The World Health Organization said Thursday that any COVID-19 vaccines it has authorized for emergency use should be recognized by countries as they open up their borders to inoculated travelers.
The move could challenge Western countries to broaden their acceptance of two apparently less effective Chinese vaccines, which the U.N. health agency has licensed but most European and North American countries have not.
In addition to vaccines by Pfizer-BioNTech, Moderna Inc., AstraZeneca and Johnson & Johnson, the WHO has also given the green light to the two Chinese jabs, made by Sinovac and Sinopharm.
In its aim to restore travel across Europe, the European Union said in May that it would only recognize people as vaccinated if they had received shots licensed by the European Medicines Agency—although it's up to individual countries if they wish to let in travelers who have received other vaccines, including Russia's Sputnik V.
The EU drug regulator is currently considering licensing China's Sinovac vaccine, but there is no timeline on a decision. It also does not recognize versions of the AstraZeneca vaccine that were made in India, effectively barring travel for people in developing countries who received doses via the U.N.-backed initiative known as COVAX.
"Any measure that only allows people protected by a subset of WHO-approved vaccines to benefit from the reopening of travel ... would effectively create a two-tier system, further widening the global vaccine divide and exacerbating the inequities we have already seen in the distribution of COVID-19 vaccines," a WHO statement said Thursday. "It would negatively impact the growth of economies that are already suffering the most."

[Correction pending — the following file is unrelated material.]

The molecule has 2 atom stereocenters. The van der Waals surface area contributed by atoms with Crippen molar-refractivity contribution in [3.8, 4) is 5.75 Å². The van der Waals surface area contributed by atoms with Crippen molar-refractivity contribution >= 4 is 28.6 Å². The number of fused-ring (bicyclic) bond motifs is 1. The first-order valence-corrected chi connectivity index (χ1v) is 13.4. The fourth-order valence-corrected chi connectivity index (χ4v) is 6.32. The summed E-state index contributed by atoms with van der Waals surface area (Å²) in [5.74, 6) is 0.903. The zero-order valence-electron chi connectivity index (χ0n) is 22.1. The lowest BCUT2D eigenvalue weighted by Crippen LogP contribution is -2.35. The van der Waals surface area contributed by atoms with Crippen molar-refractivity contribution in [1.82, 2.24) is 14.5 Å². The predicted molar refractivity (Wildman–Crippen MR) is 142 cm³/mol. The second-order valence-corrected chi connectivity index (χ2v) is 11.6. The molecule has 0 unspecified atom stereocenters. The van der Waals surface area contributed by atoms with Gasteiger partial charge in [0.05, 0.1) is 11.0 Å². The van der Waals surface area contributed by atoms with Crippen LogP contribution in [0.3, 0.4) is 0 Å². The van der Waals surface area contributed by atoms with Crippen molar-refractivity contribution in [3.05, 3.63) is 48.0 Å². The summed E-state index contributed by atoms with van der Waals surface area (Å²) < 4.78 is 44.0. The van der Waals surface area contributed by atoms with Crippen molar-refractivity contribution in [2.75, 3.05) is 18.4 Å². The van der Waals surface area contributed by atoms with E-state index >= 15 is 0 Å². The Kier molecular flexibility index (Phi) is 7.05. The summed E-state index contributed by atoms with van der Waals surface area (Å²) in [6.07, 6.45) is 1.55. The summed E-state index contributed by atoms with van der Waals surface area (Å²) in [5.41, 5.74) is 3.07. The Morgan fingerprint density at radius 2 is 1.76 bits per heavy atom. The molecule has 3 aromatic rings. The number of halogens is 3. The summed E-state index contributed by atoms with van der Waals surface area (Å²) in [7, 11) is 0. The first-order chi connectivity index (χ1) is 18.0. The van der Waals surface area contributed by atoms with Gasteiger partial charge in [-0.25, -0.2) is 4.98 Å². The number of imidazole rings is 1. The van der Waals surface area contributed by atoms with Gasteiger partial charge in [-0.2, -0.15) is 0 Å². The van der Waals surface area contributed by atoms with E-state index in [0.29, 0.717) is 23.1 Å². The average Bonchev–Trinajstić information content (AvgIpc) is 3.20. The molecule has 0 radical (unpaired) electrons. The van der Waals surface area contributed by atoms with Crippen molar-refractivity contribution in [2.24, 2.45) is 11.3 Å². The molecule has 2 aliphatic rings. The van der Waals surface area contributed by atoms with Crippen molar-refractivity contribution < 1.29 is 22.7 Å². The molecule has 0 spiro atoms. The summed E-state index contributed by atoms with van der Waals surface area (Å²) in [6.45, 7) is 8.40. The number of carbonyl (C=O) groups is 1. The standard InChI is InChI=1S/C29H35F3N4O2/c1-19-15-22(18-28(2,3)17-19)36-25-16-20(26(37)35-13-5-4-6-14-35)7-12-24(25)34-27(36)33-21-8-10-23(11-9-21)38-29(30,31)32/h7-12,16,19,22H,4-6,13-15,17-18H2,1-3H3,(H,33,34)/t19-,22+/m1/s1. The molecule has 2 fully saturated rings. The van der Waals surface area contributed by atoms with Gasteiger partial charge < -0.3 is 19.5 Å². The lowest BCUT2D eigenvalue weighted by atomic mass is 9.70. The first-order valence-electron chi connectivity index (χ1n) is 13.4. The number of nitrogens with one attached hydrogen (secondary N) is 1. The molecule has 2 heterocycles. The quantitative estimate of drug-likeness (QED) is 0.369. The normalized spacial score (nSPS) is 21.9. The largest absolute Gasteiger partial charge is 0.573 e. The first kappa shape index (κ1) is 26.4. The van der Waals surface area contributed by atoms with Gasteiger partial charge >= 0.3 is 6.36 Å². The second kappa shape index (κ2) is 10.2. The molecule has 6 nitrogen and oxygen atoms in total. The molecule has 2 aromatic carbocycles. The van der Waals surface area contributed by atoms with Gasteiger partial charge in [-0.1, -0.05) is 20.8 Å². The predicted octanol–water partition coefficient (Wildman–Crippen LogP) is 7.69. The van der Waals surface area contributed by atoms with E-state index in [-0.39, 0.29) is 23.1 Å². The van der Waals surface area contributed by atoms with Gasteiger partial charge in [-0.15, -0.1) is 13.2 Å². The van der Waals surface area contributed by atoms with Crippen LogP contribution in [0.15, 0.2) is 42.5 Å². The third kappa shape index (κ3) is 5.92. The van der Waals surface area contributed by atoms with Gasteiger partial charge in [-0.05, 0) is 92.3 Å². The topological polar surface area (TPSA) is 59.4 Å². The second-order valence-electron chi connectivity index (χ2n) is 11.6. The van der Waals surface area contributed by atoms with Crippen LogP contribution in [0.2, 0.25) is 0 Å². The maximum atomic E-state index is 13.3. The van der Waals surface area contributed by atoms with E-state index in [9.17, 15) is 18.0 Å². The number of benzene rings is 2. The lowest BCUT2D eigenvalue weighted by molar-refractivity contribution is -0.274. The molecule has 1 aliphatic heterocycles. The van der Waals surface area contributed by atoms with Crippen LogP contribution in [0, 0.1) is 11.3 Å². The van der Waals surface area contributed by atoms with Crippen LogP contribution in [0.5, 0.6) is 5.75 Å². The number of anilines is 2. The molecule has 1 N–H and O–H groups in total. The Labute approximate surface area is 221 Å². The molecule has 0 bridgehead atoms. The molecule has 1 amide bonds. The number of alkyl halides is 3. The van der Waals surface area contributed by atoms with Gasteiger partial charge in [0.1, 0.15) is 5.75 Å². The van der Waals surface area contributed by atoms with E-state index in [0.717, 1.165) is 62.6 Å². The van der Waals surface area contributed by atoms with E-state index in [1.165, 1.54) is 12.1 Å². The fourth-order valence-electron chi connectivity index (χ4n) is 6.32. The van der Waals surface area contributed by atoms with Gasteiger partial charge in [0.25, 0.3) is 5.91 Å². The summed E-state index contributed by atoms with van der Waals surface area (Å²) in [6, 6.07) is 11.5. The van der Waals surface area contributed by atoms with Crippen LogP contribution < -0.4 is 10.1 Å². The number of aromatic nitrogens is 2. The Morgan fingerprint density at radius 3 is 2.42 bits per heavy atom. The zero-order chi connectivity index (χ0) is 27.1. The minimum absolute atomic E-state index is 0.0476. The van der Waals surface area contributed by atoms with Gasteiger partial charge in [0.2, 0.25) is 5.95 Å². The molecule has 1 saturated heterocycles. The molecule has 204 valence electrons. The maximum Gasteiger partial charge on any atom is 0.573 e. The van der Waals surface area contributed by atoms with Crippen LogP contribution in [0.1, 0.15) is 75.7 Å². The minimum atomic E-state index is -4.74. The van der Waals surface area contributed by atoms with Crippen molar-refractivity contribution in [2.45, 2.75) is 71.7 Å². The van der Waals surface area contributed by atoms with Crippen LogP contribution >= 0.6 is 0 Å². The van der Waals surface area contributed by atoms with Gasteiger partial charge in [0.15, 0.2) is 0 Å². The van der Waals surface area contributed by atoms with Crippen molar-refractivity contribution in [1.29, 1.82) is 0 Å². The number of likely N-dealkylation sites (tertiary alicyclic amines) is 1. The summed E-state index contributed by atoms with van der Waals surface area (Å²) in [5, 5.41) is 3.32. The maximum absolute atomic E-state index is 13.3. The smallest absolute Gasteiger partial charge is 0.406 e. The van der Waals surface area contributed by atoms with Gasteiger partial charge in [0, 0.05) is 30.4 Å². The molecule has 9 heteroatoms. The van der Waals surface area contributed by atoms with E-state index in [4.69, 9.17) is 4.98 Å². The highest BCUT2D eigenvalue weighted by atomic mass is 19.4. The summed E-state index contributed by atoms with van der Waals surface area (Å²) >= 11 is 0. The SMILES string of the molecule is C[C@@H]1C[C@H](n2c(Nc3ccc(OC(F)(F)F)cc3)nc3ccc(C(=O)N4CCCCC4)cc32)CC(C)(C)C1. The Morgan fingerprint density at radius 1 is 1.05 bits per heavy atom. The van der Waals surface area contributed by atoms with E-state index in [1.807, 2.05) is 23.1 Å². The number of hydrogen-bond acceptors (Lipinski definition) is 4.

The WHO said such moves undermine "confidence in life-saving vaccines that have already been shown to be safe and effective." In its reviews of the two Chinese vaccines, the U.N. health agency said both were found to significantly reduce the risk of hospitalizations and deaths.
The two Chinese shots are "inactivated" vaccines, made with killed coronavirus, whereas the Western-made shots are made with newer technologies that instead target the "spike" protein that coats the surface of the coronavirus.
Although Western countries have largely relied on vaccines made in the U.S. and Europe, such as Pfizer-BioNTech and AstraZeneca, many developing countries have used the Chinese-made shots.
Earlier this year, the head of China's Center for Disease Control and Prevention acknowledged the effectiveness of its home-grown shots was low. Numerous countries that have used millions of doses of the two Chinese shots, including the Seychelles and Bahrain, have seen COVID-19 surges even with relatively high levels of immunization.
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